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How do you deal with fussy eating

(7 Posts)
create Fri 12-Aug-11 19:43:35

from your DH?

I always thought I'd be the sort of mum who provided food on a take it or leave it basis. I didn't account for DH refusal to eat so many things though.

He won't have anything to do with fish and no meat that requires "faffing", which basically restriicts us to steak or chicken breasts. There is a very short list of veg that he will eat, no breakfast cereals, no wholemeal rice/pasta. It is very frustrating. The DC actually eat pretty well and DS1 loves to try new foods, but unless I cook a seperate meal for DH (or DH does, which he would if I didn't) we're basically retricted to about a dozen different dishes and those are all much the same.

Annunziata Fri 12-Aug-11 20:47:49

You make a meal for the family, if he doesn't want it, he makes himself something else. He's definitely old enough!

CogitoErgoSometimes Fri 12-Aug-11 22:16:43

I'm really intolerant of fussy eating from adults. If it's not an actual allergy or some genuine aversion I really find it annoying. I have a friend who doesn't eat fish - fair enough. Another that can't eat dairy for medical reasons - fair enough. But my mother is the world's worst picky eater and, if I had to cater for her all the time, it would end in tears. I agree with Annunziata... make a nice meal for everyone and, if he turns up his nose, point him towards the cooker or the chip shop.

dreamingofsun Sat 13-Aug-11 17:25:22

i thought this thread was about a young child when i first read it. agree with the others. hopefully those people in another thread a few weeks ago who were saying it was OK for kids to be fussy are reading this.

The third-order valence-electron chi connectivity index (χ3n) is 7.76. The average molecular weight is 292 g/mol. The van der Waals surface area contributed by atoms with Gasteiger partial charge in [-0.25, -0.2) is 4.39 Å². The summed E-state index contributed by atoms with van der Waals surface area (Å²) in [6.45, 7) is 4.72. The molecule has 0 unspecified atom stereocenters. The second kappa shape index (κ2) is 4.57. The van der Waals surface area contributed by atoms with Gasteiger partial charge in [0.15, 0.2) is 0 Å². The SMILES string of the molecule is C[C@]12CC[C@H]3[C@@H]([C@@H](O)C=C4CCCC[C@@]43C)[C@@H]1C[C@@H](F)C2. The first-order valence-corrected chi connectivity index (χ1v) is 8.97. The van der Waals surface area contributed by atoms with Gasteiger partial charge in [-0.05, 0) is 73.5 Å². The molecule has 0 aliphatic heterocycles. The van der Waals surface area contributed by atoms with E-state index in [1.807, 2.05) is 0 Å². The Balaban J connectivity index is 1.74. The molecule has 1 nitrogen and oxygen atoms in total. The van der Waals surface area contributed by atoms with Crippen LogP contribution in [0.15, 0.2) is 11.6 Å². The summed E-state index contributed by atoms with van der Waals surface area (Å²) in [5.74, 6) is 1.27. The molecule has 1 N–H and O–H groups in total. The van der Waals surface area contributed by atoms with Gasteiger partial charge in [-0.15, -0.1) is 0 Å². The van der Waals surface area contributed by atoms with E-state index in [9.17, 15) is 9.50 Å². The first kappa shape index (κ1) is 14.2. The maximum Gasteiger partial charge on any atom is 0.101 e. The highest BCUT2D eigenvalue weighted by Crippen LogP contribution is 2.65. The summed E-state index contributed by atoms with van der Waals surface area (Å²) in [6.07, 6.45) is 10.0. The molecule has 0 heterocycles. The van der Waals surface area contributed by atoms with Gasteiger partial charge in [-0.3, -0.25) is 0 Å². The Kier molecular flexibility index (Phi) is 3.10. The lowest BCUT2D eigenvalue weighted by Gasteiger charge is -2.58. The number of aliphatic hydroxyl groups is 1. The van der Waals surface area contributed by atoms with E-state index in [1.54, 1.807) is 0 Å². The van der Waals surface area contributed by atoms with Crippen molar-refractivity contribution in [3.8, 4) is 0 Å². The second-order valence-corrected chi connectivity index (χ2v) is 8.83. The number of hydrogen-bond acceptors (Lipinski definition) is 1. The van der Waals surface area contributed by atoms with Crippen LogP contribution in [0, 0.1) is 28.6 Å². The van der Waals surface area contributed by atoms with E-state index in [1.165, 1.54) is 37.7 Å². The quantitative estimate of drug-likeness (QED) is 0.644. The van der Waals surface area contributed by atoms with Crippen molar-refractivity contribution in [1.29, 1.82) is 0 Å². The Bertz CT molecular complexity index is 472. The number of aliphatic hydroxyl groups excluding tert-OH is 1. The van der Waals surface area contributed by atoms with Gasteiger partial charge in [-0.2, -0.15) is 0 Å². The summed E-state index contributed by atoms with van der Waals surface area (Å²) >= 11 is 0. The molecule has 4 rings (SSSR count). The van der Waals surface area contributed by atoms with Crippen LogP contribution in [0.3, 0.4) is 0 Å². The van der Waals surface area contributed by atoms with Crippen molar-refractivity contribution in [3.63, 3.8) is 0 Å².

givemushypeasachance Sat 13-Aug-11 19:55:24

Non-faffing meat ideas - doesn't he eat mince? And is it an "on the bone" issue with the "faffing"? If so then what about things like strips of pork done in a stir fry, or chunks of lamb and beef slow cooked in a stew, tagine or curry? They practically melt in your mouth and are bite sized - if he eats steak then he has to eat those.

Does he eat pulses? Chick peas, lentils and various beans are very versatile and are a good source of protein. Other ideas could be thick spanish omlettes, vegetable fajhitas, thick veg soups served with crusty bread, rissotto, sausage casserole, tuna pasta (if he eats white pasta), veg lasagne, or just give him a cheese sandwich and let him get on with it!

create Wed 17-Aug-11 12:58:08

Thank you all. DH would definitely cook somthing for himself if I 've cooked something nice for the family which he won't eat (he's actually quite useful grin ), but I don't want DC to think it's Ok to substitute my healthy meal for a frozen pizza or something from the chip shop.

happygolucky0 Sat 20-Aug-11 22:54:27

Hi I am reading this thread and thinking .........that could be my son (who is 14 yrs at present, in years to come. He is difficult when it comes to food too. I understand your frustration completly. I usually end up doing two differant meals each day too. It is quite stressfull as well I find, to be juggling everything in the kitchen.
I don't know the answer only wish I did ...if you find one please remember me lol I am willing to pay .... I know in my case that I should just say take it or leave it ...which I have many times but he will just go to the shops and buy a packet of biscuits or some other crap.

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